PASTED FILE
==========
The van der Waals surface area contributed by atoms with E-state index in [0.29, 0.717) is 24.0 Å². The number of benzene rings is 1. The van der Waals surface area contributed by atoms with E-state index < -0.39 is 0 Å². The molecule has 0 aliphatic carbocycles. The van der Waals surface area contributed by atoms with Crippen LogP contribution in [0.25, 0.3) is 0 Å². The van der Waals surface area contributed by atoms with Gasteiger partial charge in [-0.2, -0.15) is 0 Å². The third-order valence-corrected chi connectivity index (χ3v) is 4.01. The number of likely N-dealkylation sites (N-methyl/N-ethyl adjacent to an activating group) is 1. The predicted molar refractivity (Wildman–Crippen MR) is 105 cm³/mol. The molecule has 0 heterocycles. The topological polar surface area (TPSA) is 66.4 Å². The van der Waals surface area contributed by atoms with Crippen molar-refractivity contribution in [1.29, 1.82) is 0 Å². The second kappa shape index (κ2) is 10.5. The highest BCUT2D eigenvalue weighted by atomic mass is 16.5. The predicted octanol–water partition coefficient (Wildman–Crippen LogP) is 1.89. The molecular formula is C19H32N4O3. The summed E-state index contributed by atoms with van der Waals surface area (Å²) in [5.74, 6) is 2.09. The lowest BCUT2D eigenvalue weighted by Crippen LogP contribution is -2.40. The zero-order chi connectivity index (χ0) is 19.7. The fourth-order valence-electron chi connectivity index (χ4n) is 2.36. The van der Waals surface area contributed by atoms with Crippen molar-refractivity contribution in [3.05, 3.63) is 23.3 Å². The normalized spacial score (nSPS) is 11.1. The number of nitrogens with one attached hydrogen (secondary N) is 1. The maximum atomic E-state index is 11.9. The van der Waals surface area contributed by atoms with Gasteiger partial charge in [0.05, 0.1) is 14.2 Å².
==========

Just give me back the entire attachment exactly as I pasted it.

The van der Waals surface area contributed by atoms with E-state index in [0.29, 0.717) is 24.0 Å². The number of benzene rings is 1. The van der Waals surface area contributed by atoms with E-state index < -0.39 is 0 Å². The molecule has 0 aliphatic carbocycles. The van der Waals surface area contributed by atoms with Crippen LogP contribution in [0.25, 0.3) is 0 Å². The van der Waals surface area contributed by atoms with Gasteiger partial charge in [-0.2, -0.15) is 0 Å². The third-order valence-corrected chi connectivity index (χ3v) is 4.01. The number of likely N-dealkylation sites (N-methyl/N-ethyl adjacent to an activating group) is 1. The predicted molar refractivity (Wildman–Crippen MR) is 105 cm³/mol. The molecule has 0 heterocycles. The topological polar surface area (TPSA) is 66.4 Å². The van der Waals surface area contributed by atoms with Crippen molar-refractivity contribution in [1.29, 1.82) is 0 Å². The second kappa shape index (κ2) is 10.5. The highest BCUT2D eigenvalue weighted by atomic mass is 16.5. The predicted octanol–water partition coefficient (Wildman–Crippen LogP) is 1.89. The molecular formula is C19H32N4O3. The summed E-state index contributed by atoms with van der Waals surface area (Å²) in [5.74, 6) is 2.09. The lowest BCUT2D eigenvalue weighted by Crippen LogP contribution is -2.40. The zero-order chi connectivity index (χ0) is 19.7. The fourth-order valence-electron chi connectivity index (χ4n) is 2.36. The van der Waals surface area contributed by atoms with Crippen molar-refractivity contribution in [3.05, 3.63) is 23.3 Å². The normalized spacial score (nSPS) is 11.1. The number of nitrogens with one attached hydrogen (secondary N) is 1. The maximum atomic E-state index is 11.9. The van der Waals surface area contributed by atoms with Gasteiger partial charge in [0.05, 0.1) is 14.2 Å².